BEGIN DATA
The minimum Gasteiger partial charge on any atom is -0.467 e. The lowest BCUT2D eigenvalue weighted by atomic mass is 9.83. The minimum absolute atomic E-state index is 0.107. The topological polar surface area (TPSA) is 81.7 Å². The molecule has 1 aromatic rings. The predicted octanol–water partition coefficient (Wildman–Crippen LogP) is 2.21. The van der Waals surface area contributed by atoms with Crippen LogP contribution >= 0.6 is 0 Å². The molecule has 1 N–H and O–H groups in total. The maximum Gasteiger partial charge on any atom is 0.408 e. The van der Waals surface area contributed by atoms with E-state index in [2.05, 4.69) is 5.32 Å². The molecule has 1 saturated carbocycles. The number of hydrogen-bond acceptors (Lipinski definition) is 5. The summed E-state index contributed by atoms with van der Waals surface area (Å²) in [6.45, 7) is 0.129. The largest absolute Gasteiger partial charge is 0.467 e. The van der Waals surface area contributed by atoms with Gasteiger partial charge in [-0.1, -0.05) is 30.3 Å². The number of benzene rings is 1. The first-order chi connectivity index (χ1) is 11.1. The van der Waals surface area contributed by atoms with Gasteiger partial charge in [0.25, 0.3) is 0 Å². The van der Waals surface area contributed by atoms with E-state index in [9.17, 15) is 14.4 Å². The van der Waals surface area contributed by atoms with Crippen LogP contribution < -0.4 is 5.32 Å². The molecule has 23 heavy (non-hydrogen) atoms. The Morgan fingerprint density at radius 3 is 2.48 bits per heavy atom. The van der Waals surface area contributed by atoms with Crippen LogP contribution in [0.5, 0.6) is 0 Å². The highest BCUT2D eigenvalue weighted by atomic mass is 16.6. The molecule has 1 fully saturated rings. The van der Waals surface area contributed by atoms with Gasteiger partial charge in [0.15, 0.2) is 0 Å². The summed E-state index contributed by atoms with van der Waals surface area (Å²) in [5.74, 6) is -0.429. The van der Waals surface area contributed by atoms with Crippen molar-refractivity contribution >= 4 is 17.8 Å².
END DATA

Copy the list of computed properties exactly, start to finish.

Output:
The minimum Gasteiger partial charge on any atom is -0.467 e. The lowest BCUT2D eigenvalue weighted by atomic mass is 9.83. The minimum absolute atomic E-state index is 0.107. The topological polar surface area (TPSA) is 81.7 Å². The molecule has 1 aromatic rings. The predicted octanol–water partition coefficient (Wildman–Crippen LogP) is 2.21. The van der Waals surface area contributed by atoms with Crippen LogP contribution >= 0.6 is 0 Å². The molecule has 1 N–H and O–H groups in total. The maximum Gasteiger partial charge on any atom is 0.408 e. The van der Waals surface area contributed by atoms with E-state index in [2.05, 4.69) is 5.32 Å². The molecule has 1 saturated carbocycles. The number of hydrogen-bond acceptors (Lipinski definition) is 5. The summed E-state index contributed by atoms with van der Waals surface area (Å²) in [6.45, 7) is 0.129. The largest absolute Gasteiger partial charge is 0.467 e. The van der Waals surface area contributed by atoms with Gasteiger partial charge in [-0.1, -0.05) is 30.3 Å². The number of benzene rings is 1. The first-order chi connectivity index (χ1) is 11.1. The van der Waals surface area contributed by atoms with Gasteiger partial charge in [0.25, 0.3) is 0 Å². The van der Waals surface area contributed by atoms with E-state index in [9.17, 15) is 14.4 Å². The van der Waals surface area contributed by atoms with Crippen LogP contribution < -0.4 is 5.32 Å². The molecule has 23 heavy (non-hydrogen) atoms. The Morgan fingerprint density at radius 3 is 2.48 bits per heavy atom. The van der Waals surface area contributed by atoms with Crippen LogP contribution in [0.5, 0.6) is 0 Å². The highest BCUT2D eigenvalue weighted by atomic mass is 16.6. The molecule has 1 fully saturated rings. The van der Waals surface area contributed by atoms with Gasteiger partial charge in [0.15, 0.2) is 0 Å². The summed E-state index contributed by atoms with van der Waals surface area (Å²) in [5.74, 6) is -0.429. The van der Waals surface area contributed by atoms with Crippen molar-refractivity contribution >= 4 is 17.8 Å².